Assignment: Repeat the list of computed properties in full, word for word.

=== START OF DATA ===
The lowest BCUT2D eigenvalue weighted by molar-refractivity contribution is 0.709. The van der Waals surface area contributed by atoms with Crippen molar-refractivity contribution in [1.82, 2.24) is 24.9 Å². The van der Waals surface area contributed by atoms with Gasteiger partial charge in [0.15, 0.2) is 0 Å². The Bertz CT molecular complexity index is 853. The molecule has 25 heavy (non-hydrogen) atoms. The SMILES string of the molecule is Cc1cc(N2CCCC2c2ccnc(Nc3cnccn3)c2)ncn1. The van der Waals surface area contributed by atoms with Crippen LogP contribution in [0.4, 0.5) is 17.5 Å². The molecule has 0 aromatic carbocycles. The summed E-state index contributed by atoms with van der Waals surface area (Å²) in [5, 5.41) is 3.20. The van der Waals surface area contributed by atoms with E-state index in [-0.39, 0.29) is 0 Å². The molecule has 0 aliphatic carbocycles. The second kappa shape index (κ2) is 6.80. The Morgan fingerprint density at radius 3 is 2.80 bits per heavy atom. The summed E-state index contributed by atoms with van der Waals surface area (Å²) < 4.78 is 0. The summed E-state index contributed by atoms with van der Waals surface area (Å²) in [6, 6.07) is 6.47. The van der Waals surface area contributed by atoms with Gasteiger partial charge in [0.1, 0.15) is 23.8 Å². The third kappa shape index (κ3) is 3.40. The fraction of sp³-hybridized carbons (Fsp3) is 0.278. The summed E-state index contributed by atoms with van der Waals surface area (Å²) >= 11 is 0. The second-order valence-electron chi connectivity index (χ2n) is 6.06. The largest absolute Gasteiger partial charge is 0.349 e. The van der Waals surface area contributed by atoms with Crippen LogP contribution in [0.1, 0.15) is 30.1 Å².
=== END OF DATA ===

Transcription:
The lowest BCUT2D eigenvalue weighted by molar-refractivity contribution is 0.709. The van der Waals surface area contributed by atoms with Crippen molar-refractivity contribution in [1.82, 2.24) is 24.9 Å². The van der Waals surface area contributed by atoms with Gasteiger partial charge in [0.15, 0.2) is 0 Å². The Bertz CT molecular complexity index is 853. The molecule has 25 heavy (non-hydrogen) atoms. The SMILES string of the molecule is Cc1cc(N2CCCC2c2ccnc(Nc3cnccn3)c2)ncn1. The van der Waals surface area contributed by atoms with Crippen LogP contribution in [0.4, 0.5) is 17.5 Å². The molecule has 0 aromatic carbocycles. The summed E-state index contributed by atoms with van der Waals surface area (Å²) in [5, 5.41) is 3.20. The van der Waals surface area contributed by atoms with E-state index in [-0.39, 0.29) is 0 Å². The molecule has 0 aliphatic carbocycles. The second kappa shape index (κ2) is 6.80. The Morgan fingerprint density at radius 3 is 2.80 bits per heavy atom. The summed E-state index contributed by atoms with van der Waals surface area (Å²) < 4.78 is 0. The summed E-state index contributed by atoms with van der Waals surface area (Å²) in [6, 6.07) is 6.47. The van der Waals surface area contributed by atoms with Gasteiger partial charge in [0.1, 0.15) is 23.8 Å². The third kappa shape index (κ3) is 3.40. The fraction of sp³-hybridized carbons (Fsp3) is 0.278. The summed E-state index contributed by atoms with van der Waals surface area (Å²) >= 11 is 0. The second-order valence-electron chi connectivity index (χ2n) is 6.06. The largest absolute Gasteiger partial charge is 0.349 e. The van der Waals surface area contributed by atoms with Crippen LogP contribution in [0.1, 0.15) is 30.1 Å².